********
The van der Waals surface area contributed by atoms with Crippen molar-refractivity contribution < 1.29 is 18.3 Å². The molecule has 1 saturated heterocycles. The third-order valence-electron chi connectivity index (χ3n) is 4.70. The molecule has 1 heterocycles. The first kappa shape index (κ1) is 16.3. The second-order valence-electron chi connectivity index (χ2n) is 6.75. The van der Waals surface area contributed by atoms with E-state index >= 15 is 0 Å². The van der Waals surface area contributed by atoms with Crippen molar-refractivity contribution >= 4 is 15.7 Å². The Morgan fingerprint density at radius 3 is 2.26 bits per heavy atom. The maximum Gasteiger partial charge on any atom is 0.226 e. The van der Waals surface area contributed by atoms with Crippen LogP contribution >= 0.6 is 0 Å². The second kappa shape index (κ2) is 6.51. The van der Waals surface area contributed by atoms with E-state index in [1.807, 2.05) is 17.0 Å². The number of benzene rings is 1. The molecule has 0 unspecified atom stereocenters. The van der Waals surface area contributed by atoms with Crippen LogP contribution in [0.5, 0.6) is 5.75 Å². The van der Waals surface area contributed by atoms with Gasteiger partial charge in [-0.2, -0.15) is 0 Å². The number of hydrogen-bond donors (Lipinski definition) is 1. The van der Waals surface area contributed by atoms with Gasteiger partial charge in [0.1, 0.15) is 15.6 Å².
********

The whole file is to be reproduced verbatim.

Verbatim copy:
The van der Waals surface area contributed by atoms with Crippen molar-refractivity contribution < 1.29 is 18.3 Å². The molecule has 1 saturated heterocycles. The third-order valence-electron chi connectivity index (χ3n) is 4.70. The molecule has 1 heterocycles. The first kappa shape index (κ1) is 16.3. The second-order valence-electron chi connectivity index (χ2n) is 6.75. The van der Waals surface area contributed by atoms with E-state index >= 15 is 0 Å². The van der Waals surface area contributed by atoms with Crippen molar-refractivity contribution >= 4 is 15.7 Å². The Morgan fingerprint density at radius 3 is 2.26 bits per heavy atom. The maximum Gasteiger partial charge on any atom is 0.226 e. The van der Waals surface area contributed by atoms with Crippen LogP contribution >= 0.6 is 0 Å². The second kappa shape index (κ2) is 6.51. The van der Waals surface area contributed by atoms with E-state index in [1.807, 2.05) is 17.0 Å². The number of benzene rings is 1. The molecule has 0 unspecified atom stereocenters. The van der Waals surface area contributed by atoms with Crippen LogP contribution in [0.5, 0.6) is 5.75 Å². The van der Waals surface area contributed by atoms with Gasteiger partial charge in [-0.2, -0.15) is 0 Å². The number of hydrogen-bond donors (Lipinski definition) is 1. The van der Waals surface area contributed by atoms with Gasteiger partial charge in [0.1, 0.15) is 15.6 Å².